98. Tο the consonant declension belong, among nouns,
- Liquid stems ending in -λ, -ν, -ρ;
- Guttural stems ending in -κ, -γ, -χ;
- Labial and dental stems ending in -π, -β, and in -τ, -δ, -θ;
- Neuter stems ending in -τ;
- Masculine stems ending in -ντ;
- Stems ending in -εσ, -ασ;
- Stems ending in -ι, -υ;
- Stems ending in -ευ, -αυ, -ου;
- Stems ending in -ω, -ο;
- Some irregular nouns.
99. Liquid Stems in -λ, -ν
a. Not so, however, the genitive plural (and dual) of
ὁ / ἡ παῖς, παιδ-ός child
ὁ Τρώς, Τρω-ός Trojan
τὸ οὖς, ὠτ-ός ear
ὁ δμώς, δμω-ός slave (poetic)
Thus παιδ-ί, παι-σί, but παίδ-ων, παίδ-οιν.
a. Οmit the case-ending -ς and lengthen a short ultima (40).
δαίμων for δαιμον-ς
ῥήτωρ for ῥητορ-ς
b. But note ὁ δελφῑ́ς (dolphin) for δελφῑν-ς and ἡ Σαλαμῑ́ς (Salamis) for Σαλαμῑν-ς.
c. As a vocative singular they use the nominative if the ultima is accented; otherwise the simple stem.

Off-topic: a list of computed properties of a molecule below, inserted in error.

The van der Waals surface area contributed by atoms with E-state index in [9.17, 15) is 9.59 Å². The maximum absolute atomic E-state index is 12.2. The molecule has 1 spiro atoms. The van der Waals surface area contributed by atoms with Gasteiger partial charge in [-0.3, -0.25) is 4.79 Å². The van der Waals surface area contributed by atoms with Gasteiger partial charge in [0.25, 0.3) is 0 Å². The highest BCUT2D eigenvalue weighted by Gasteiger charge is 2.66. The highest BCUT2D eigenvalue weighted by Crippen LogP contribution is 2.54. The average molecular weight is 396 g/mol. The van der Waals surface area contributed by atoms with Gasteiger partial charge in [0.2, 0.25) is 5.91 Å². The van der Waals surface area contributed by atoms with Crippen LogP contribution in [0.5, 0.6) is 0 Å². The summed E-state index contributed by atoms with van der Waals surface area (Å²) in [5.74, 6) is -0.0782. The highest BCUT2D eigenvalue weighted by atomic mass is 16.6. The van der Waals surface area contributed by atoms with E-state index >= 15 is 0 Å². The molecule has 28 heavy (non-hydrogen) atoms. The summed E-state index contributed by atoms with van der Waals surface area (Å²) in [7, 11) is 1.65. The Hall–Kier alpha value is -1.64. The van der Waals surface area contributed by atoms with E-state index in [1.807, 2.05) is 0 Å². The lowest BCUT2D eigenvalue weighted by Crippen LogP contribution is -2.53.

d. For λιμέ-σι, δαίμο-σι, see 51.d.
105. A few common stems in -ερ make a class by themselves. They accent the ending in the genitive and dative singular as if monosyllabic, reject -ε- in those cases, change -ερ to -ρα in the dative plural, and in the vocative singular have recessive accent (cp. Ἄπολλον, 104).
b. Nearly like μήτηρ except in accent is Δημήτηρ (Demeter)
b.The stem θριχ- (hair) follows 47.d.
c. The stem (ὁ) ἀνακτ- (king, chief) loses -τ- before -ς and -σι, and loses -κτ- in the vocative singular.
So, too, ἡ νύξ, νυκτ-ός (night), makes the dative plural νυξί.